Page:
A sudden burst of activity from the Sun in early September 2017 caused a wide range of space weather effects at Earth.

https://eos.org/editors-vox/a-wake-up-call-from-the-sun

2.Angles of Plasma Ropes near Mars Point to Different Origins

Variation in the orientation of flux rope features in Mars’s magnetotail suggests that some of them form on the planet’s Sun-facing side and travel to the night side.

https://eos.org/research-spotlights/angles-of-plasma-ropes-near-mars-point-to-different-origins


VI.Geophysical Research Letters

1. Effect of Snow Salinity on CryoSat-2 Arctic First-Year Sea Ice Freeboard Measurements

The European Space Agency's CryoSat-2 satellite mission provides radar altimeter data that are used to derive estimates of sea ice thickness and volume. These data are crucial to understanding recent variability and changes in Arctic sea ice. Sea ice thickness retrievals at the CryoSat-2 frequency require accurate measurements of sea ice freeboard, assumed to be attainable when the main radar scattering horizon is at the snow/sea ice interface. Using an extensive snow thermophysical property dataset from late winter conditions in the Canadian Arctic, we examine the role of saline snow on first-year sea ice (FYI), with respect to its effect on the location of the main radar scattering horizon, its ability to decrease radar penetration depth, and its impact on FYI thickness estimates. Based on the dielectric properties of saline snow commonly found on FYI, we quantify the vertical shift in the main scattering horizon. This is found to be approximately 0.07 m. We propose a thickness-dependent snow salinity correction factor for FYI freeboard estimates. This significantly reduces CryoSat-2 FYI retrieval error. Relative error reductions of ~11% are found for an ice thickness of 0.95 m and ~25% for 0.7 m. Our method also helps to close the uncertainty gap between SMOS and CryoSat-2 thin ice thickness retrievals. Our results indicate that snow salinity should be considered for FYI freeboard estimates.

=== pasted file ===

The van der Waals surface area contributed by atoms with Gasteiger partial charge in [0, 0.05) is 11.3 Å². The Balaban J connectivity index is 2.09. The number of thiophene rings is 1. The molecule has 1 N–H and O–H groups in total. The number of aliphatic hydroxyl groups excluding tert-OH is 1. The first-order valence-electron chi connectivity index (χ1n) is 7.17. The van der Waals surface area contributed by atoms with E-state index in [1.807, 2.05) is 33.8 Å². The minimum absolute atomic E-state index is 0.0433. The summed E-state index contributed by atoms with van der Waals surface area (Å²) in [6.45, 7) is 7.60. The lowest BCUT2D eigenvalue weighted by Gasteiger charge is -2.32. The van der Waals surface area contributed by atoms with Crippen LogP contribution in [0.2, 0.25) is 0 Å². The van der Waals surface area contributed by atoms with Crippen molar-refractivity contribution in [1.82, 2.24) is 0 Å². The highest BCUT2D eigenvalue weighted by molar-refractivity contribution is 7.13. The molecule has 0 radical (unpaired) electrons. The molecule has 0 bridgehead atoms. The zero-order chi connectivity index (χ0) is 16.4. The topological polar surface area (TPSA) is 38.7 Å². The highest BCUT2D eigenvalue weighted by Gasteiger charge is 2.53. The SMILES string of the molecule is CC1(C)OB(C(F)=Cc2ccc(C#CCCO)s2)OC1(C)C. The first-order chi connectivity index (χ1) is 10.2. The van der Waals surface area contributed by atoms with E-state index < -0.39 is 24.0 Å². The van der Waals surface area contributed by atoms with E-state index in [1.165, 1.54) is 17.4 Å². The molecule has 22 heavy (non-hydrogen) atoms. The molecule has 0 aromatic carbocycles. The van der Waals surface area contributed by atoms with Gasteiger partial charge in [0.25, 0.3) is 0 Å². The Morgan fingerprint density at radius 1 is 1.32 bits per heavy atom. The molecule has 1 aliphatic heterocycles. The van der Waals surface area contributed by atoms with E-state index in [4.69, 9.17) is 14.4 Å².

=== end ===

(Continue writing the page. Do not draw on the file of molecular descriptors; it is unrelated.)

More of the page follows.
http://onlinelibrary.wiley.com/doi/10.1002/2017GL074506/full

2. Multidecadal Weakening of Indian Summer Monsoon Circulation Induces an Increasing Northern Indian Ocean Sea Level

North Indian Ocean sea level has shown significant increase during last three to four decades. Analyses of long-term climate data sets and ocean model sensitivity experiments identify a mechanism for multidecadal sea level variability relative to global mean. Our results indicate that North Indian Ocean sea level rise is accompanied by a weakening summer monsoon circulation. Given that Indian Ocean meridional heat transport is primarily regulated by the annual cycle of monsoon winds, weakening of summer monsoon circulation has resulted in reduced upwelling off Arabia and Somalia and decreased southward heat transport, and corresponding increase of heat storage in the North Indian Ocean. These changes in turn lead to increased retention of heat and increased thermosteric sea level rise in the North Indian Ocean, especially in the Arabian Sea. These findings imply that rising North Indian Ocean sea level due to weakening of monsoon circulation demands adaptive strategies to enable a resilient South Asian population.

http://onlinelibrary.wiley.com/doi/10.1002/2017GL074706/full

3. The Importance of Upper Mantle Heterogeneity in Generating the Indian Ocean Geoid Low